Wednesday, May 2, 2007

NBA Refereeing Bias

An article in the New York Times about a academic paper written by Justin Wolfers (Wharton School of Business, UPenn) claims that there is a statistically significant bias in foul calls based on the race of the referee and the player. The actual paper has yet to be published, so it's impossible to say if they study was done correctly but experts who have read it (see NYT article) claim that it was. We can't really say until we see the actual paper, and nor can anyone else. That's why the response people have had to the article is so amazing. Here are a few:

Charles Barkley, NBA hall-of-fame player: "There are more black players so obviously there will be more fouls on black players" This is a popular sentiment which I've heard three times in the last 2 hrs on ESPN. Do they really think this Penn Professor hasn't though of this, an accounted for it? I guess it's possbile, but according to the three experts the NYT consulted he did, along with a bunch of other effects that these guys haven't thought of.

Kiki Vandeweghe, NBA analyst for ESPN: [Paraphrasing] "The refs get the majority of the calls right. If this were happening, we would have noticed" He also was not the only person to make this argument, and what a horrible argument it is. The entire point of doing statistical analysis is that "noticing" small statistical effects is really hard. Also, a huge fraction of the calls in basketball could go either way so in this case even "getting it right" is subjective.

Mark Cuban, Owner of the NBA's Dallas Mavericks: "We’re all human. We all have our own prejudice. That’s the point of doing statistical analysis. It bears it out in this application, as in a thousand others." Exactly! Thank you Mr. Cuban. The study is either done well, or it isn't. If it's done well, it either shows a statistically significant effect, or it doesn't. That's all there is to it.

The NBA: [paraphrasing] "We have better data that we claim does not corroborate your results, but we won't let you see it so you'll just have to trust us that what you are saying isn't true" I'll take less detailed data and peer-reviewed analysis (which this isn't yet but will be, mind you) over the best data and secret analysis any day.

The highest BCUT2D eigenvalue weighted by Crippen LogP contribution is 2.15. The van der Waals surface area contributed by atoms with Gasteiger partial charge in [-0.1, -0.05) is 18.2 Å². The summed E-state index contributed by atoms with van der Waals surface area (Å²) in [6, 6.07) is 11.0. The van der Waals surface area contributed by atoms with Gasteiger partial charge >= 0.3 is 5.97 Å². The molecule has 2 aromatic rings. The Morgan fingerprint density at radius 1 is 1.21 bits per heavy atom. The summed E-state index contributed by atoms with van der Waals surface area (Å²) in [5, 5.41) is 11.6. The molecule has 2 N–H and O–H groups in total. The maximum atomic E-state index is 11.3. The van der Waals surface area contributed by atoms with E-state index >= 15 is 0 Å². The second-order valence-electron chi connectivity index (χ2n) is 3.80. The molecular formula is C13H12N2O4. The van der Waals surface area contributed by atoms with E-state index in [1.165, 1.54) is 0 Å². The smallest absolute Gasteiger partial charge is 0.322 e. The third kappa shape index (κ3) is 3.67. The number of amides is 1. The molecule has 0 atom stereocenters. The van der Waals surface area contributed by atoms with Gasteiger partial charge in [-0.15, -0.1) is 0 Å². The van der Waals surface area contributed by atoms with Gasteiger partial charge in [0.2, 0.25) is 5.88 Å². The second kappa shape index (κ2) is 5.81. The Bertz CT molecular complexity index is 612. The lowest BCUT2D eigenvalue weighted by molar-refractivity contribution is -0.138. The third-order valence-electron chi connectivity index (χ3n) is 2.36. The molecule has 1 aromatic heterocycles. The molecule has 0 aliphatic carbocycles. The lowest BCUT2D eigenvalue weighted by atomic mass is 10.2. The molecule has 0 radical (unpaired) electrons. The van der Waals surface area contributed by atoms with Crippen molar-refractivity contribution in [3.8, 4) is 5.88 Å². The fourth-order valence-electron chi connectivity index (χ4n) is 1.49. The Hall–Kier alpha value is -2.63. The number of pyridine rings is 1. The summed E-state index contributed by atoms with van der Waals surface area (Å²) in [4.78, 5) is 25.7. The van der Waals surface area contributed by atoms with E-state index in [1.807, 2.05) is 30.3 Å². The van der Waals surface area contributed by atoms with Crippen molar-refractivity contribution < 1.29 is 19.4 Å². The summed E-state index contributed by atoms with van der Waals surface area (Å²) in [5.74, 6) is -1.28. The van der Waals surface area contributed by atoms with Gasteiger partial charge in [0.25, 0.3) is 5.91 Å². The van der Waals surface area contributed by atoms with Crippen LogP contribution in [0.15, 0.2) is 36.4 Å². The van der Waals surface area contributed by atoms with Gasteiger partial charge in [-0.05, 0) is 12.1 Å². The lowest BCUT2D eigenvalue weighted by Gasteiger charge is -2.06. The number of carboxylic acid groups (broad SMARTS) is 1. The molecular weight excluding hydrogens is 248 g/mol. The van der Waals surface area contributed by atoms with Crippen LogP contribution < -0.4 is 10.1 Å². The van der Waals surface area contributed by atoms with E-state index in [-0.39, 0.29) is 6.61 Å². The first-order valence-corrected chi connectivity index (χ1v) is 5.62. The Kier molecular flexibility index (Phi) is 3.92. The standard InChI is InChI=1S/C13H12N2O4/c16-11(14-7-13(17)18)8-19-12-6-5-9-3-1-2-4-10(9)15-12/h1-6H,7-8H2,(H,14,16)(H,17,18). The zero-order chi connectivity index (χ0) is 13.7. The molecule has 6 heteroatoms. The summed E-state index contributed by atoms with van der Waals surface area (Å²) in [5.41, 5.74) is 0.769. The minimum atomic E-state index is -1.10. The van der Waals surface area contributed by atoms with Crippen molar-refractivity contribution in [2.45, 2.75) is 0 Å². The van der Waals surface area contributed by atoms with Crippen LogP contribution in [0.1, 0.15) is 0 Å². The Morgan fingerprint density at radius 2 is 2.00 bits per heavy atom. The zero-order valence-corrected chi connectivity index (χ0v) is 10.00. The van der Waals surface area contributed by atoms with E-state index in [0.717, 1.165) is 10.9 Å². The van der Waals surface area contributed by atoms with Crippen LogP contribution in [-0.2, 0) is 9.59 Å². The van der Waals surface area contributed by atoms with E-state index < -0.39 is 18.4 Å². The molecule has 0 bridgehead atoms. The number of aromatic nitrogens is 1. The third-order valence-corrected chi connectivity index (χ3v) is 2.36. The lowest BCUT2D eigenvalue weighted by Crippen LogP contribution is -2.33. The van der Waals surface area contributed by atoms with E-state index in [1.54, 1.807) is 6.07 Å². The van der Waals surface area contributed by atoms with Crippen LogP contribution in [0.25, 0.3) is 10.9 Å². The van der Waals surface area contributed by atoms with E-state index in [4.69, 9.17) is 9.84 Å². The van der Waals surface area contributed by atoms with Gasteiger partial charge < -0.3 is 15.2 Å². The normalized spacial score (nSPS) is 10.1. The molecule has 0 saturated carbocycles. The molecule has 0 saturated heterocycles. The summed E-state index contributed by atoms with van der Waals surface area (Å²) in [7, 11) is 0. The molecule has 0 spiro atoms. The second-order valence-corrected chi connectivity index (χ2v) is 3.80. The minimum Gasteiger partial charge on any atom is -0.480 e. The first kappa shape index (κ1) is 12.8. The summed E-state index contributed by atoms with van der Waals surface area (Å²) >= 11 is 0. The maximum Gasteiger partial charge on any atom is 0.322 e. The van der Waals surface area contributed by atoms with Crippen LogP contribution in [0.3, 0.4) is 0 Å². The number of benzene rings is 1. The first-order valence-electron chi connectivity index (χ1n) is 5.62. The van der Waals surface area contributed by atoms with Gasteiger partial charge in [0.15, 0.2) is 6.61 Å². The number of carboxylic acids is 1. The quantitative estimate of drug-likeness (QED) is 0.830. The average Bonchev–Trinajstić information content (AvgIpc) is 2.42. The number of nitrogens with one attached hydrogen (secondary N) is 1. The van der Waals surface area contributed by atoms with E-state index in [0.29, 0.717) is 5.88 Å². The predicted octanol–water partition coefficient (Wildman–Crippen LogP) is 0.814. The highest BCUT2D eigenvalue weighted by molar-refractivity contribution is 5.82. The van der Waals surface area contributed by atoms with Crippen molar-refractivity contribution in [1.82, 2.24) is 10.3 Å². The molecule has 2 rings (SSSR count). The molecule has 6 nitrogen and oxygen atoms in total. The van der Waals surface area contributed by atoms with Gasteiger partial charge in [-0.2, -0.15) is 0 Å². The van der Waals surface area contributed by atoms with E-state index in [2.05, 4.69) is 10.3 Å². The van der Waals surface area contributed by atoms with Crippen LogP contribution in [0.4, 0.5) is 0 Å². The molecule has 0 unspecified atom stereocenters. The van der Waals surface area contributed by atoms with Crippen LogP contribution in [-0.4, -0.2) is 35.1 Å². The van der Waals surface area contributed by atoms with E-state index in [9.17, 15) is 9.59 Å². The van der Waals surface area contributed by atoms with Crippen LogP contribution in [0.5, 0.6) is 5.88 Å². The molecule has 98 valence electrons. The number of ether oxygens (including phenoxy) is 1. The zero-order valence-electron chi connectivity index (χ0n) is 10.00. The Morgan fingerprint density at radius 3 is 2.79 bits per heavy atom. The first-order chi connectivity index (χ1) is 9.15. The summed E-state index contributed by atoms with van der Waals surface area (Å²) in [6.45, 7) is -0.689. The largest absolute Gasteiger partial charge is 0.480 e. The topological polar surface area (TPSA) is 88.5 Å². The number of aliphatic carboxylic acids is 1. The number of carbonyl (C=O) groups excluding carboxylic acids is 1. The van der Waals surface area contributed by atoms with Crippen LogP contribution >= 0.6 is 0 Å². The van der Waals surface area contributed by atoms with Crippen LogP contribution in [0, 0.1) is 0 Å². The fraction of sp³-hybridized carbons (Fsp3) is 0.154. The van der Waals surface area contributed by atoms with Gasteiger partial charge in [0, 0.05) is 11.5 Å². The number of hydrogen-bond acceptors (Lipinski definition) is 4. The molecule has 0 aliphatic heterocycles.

David J said...

Kiki's comment is either impressively dumb or very cynical. In fairness, though, even peer-reviewed academics aren't immune to painful misuse of statistical data. I just read an article about the obesity epidemic in which the author reports on studies in which anyone who died while obese was counted as dying due to obesity. (the author was arguing that the dangers of obesity are vastly overblown, and fueled by our culture's distaste for fatness more than good data to suggest that it is as dangerous as it is made out to be).

dave hiller said...

I'll second the notion that there are some really horrible statistics in peer-reviewed literature. In general, peer review is not worth nearly as much as people generally think. That being said, once the paper is readily available, then we don't just have to trust "peer review", and instead can judge the paper directly. Even if we lack the expertise for that, we can listen to detailed comments of those who are experts, instead of the all-or-nothing judgement of whether the paper was publishable or not.

Alan Rosenwinkel said...

I totally agree with point about bad statistics in peer-reviewed papers. I read one really egregious one once in a medical journal, but I can't find it now. Great story, huh?

Also, I mixed up the quote attribution initially, which I have since changed, so when David sais "Kiki's comment", It really was Barkley who said it. my bad :-)

Also, David, can you provide a link to the obesity article you were reading? I'd like to read it.

jaideep said...

speaking of sports related statistical analyses from Penn, what ever became of that guy who "found" that Eddie Murray was the most "cluctch" hitter in baseball history?

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